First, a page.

WaPo Caught in Big Bible-Bashing Lie, Tries to Quietly Overhaul Entire Piece
The Washington Post quietly rewrote a story about a Congressman using the Bible to bash poor people Friday, after a writer at the Federalist published a systematic break down of the piece that exposed major holes and mistakes in the story.
Caitlin Dewey’s initial write-up in the paper (which recently adopted the slogan “Democracy Dies In Darkness”) did not include a single quote from the Texas representative she basically accused of using the Bible to justify taking food from starving people. The story also incorrectly referred to “2 Thessalonians 3-10,” and wildly mischaracterized Rep. Jody Arrington’s statements on the verse.
While Arrington did reference 2 Thessalonians 3:10 (The one who is unwilling to work shall not eat) in a discussion of food stamps, he did not, as the WaPo article suggested, use it to argue unemployed people should not be allowed to eat.
After Sean Davis pointed out these mistakes and others in a piece for the Federalist Friday, someone at The Washington Post went through and majorly reworked the story. In fact, it appears the stealth edits are a direct answer to his piece. The story now includes the full quote from Arrington and other adjustments, although the incorrect verse reference remains.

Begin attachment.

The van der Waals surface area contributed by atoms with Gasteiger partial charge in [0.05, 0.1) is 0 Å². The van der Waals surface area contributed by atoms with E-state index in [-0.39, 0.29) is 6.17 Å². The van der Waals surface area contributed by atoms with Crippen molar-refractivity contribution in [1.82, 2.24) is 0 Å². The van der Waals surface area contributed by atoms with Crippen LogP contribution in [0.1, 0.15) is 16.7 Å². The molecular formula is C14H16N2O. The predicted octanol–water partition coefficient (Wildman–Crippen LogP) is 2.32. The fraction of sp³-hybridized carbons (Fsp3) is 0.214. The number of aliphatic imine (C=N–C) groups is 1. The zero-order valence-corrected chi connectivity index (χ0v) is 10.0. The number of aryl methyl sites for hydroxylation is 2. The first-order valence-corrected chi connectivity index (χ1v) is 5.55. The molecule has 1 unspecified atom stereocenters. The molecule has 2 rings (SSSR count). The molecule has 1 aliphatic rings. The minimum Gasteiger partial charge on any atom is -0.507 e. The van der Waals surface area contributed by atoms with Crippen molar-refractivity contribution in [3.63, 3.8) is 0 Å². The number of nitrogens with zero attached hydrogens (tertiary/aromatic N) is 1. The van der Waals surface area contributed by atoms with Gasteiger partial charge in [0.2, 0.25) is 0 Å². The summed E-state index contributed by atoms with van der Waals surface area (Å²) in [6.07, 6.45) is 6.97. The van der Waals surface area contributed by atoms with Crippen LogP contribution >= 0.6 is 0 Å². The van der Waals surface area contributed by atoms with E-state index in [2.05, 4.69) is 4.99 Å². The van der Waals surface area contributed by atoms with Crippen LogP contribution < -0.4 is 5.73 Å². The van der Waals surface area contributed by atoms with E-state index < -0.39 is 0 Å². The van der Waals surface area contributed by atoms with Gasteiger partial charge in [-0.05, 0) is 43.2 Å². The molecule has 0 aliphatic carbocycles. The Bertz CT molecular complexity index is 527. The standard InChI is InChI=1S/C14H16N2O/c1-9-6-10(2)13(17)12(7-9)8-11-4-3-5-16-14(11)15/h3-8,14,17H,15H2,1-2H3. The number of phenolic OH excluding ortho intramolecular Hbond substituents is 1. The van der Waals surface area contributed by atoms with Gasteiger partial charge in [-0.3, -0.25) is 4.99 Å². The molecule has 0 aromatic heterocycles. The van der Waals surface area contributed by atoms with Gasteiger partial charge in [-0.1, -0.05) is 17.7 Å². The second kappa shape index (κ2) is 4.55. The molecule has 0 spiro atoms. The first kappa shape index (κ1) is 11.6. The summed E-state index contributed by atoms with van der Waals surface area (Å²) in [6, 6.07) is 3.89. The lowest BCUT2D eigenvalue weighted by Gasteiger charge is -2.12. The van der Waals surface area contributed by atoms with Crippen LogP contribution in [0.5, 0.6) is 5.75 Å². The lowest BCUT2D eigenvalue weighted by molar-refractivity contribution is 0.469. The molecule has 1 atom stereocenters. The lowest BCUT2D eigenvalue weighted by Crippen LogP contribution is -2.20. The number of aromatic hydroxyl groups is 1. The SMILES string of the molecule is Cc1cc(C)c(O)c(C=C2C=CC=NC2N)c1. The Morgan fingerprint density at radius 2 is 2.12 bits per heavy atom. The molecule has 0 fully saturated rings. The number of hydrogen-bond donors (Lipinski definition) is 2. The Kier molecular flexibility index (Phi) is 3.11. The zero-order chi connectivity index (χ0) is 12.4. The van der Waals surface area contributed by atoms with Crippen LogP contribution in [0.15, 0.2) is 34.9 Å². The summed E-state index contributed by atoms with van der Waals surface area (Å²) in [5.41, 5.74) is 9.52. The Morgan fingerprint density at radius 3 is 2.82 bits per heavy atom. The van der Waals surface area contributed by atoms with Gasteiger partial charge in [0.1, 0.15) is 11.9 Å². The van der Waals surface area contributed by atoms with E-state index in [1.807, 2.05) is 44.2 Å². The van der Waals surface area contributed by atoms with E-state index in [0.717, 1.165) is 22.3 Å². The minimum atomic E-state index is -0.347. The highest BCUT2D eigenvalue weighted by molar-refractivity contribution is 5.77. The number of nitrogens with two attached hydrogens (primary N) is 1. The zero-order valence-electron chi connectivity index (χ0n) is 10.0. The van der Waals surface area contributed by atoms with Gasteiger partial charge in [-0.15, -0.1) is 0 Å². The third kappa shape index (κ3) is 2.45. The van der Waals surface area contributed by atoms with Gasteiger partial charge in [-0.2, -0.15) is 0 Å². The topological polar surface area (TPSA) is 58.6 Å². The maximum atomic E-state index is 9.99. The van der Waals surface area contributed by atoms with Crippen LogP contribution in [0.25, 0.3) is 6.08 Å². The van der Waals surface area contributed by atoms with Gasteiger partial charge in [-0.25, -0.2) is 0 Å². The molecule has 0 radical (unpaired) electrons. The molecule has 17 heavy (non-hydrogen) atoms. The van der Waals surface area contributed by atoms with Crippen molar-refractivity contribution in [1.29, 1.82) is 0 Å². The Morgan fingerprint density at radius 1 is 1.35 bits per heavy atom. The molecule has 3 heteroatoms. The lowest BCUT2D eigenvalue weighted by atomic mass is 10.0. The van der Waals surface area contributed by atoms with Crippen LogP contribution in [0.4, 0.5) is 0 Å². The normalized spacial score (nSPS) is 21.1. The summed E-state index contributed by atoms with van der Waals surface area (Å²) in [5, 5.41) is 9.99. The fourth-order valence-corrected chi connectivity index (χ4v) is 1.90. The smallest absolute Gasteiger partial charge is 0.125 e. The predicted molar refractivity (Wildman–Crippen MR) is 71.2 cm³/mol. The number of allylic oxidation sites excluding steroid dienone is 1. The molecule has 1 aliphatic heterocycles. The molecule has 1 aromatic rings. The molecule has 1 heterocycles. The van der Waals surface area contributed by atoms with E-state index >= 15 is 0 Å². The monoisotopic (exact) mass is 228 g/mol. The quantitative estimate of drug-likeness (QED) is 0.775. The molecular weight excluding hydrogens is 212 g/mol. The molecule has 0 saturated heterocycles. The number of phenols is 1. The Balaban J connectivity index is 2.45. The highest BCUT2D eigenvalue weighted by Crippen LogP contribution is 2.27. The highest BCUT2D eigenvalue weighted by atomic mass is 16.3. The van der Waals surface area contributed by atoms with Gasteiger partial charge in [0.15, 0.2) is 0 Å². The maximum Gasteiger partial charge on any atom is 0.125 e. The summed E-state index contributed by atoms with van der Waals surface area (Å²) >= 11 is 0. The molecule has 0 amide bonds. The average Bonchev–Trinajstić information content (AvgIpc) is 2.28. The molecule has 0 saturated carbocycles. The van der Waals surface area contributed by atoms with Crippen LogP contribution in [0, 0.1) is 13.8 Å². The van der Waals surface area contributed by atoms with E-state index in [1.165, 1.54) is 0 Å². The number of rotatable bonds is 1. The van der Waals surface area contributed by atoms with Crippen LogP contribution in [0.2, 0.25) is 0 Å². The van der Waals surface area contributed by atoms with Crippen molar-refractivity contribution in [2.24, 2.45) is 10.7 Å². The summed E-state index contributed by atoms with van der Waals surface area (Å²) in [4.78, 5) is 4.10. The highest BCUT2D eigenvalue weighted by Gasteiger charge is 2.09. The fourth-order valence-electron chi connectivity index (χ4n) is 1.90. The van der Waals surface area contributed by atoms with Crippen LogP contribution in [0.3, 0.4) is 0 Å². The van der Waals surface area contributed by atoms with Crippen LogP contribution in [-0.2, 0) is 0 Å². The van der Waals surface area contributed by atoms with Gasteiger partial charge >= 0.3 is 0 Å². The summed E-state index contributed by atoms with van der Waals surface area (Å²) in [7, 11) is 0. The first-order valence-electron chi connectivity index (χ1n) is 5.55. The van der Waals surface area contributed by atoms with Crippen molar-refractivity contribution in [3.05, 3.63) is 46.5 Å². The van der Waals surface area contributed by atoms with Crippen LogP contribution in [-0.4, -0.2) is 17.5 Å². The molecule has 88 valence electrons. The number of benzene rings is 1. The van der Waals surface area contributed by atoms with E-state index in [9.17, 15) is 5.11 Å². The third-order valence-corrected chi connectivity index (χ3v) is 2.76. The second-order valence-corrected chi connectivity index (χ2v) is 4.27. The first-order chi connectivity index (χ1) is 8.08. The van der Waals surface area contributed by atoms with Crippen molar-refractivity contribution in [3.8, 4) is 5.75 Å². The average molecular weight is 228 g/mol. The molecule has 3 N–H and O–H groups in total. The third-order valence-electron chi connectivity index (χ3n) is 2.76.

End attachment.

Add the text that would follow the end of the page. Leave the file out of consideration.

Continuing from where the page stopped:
There are a few problems … with that story from Washington Post reporter Caitlin Dewey: the lawmaker never said that, the Bible never says that, and the Washington Post article never even quotes the Texas Republican as saying that. In fact, the article doesn’t quote Arrington a single time. Not one word. Because democracy dies in darkness, or something.
Here’s what Arrington did say:
I did hear, Mr. Protas, your opening remarks where you quoted Leviticus, I believe, and I think that’s a great reflection on the character of God and the compassion of God’s heart and how we ought to reflect that compassion in our lives.
But, there’s also, the scripture tells us in 2 Thessalonians 3:10: “For even when we were with you we gave you this rule: ‘If a man will not work, he shall not eat.’” And then he goes on to say, “We hear that some among you are idle.”
I think that every American, Republican or Democrat, wants to help the neediest among us. And I think it’s a reasonable expectation that we have work requirements. I think that gives more credibility quite frankly, to SNAP. Tell me what is a reasonable and responsible work requirement as part of the SNAP program?
Following the stealth edits, Davis tweeted: “WaPo was forced to rewrite its garbage hit job, still left errors uncorrected, and refused to admit error. Boy is there egg on my face.”
Read the full post in the Federalist here.
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